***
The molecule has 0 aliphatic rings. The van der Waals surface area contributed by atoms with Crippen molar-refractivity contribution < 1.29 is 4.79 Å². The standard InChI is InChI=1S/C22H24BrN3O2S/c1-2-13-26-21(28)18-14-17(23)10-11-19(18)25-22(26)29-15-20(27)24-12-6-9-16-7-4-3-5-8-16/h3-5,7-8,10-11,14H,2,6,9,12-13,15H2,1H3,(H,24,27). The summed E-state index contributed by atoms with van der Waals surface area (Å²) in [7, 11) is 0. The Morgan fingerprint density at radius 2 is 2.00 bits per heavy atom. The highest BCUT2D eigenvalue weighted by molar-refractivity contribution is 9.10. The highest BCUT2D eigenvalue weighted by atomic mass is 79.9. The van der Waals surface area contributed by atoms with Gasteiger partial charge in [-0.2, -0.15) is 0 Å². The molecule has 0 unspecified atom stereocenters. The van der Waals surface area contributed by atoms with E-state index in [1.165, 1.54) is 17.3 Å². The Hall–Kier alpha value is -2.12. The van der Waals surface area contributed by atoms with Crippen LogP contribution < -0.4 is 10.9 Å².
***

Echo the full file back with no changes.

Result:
The molecule has 0 aliphatic rings. The van der Waals surface area contributed by atoms with Crippen molar-refractivity contribution < 1.29 is 4.79 Å². The standard InChI is InChI=1S/C22H24BrN3O2S/c1-2-13-26-21(28)18-14-17(23)10-11-19(18)25-22(26)29-15-20(27)24-12-6-9-16-7-4-3-5-8-16/h3-5,7-8,10-11,14H,2,6,9,12-13,15H2,1H3,(H,24,27). The summed E-state index contributed by atoms with van der Waals surface area (Å²) in [7, 11) is 0. The Morgan fingerprint density at radius 2 is 2.00 bits per heavy atom. The highest BCUT2D eigenvalue weighted by molar-refractivity contribution is 9.10. The highest BCUT2D eigenvalue weighted by atomic mass is 79.9. The van der Waals surface area contributed by atoms with Gasteiger partial charge in [-0.2, -0.15) is 0 Å². The molecule has 0 unspecified atom stereocenters. The van der Waals surface area contributed by atoms with E-state index in [1.165, 1.54) is 17.3 Å². The Hall–Kier alpha value is -2.12. The van der Waals surface area contributed by atoms with Crippen LogP contribution < -0.4 is 10.9 Å².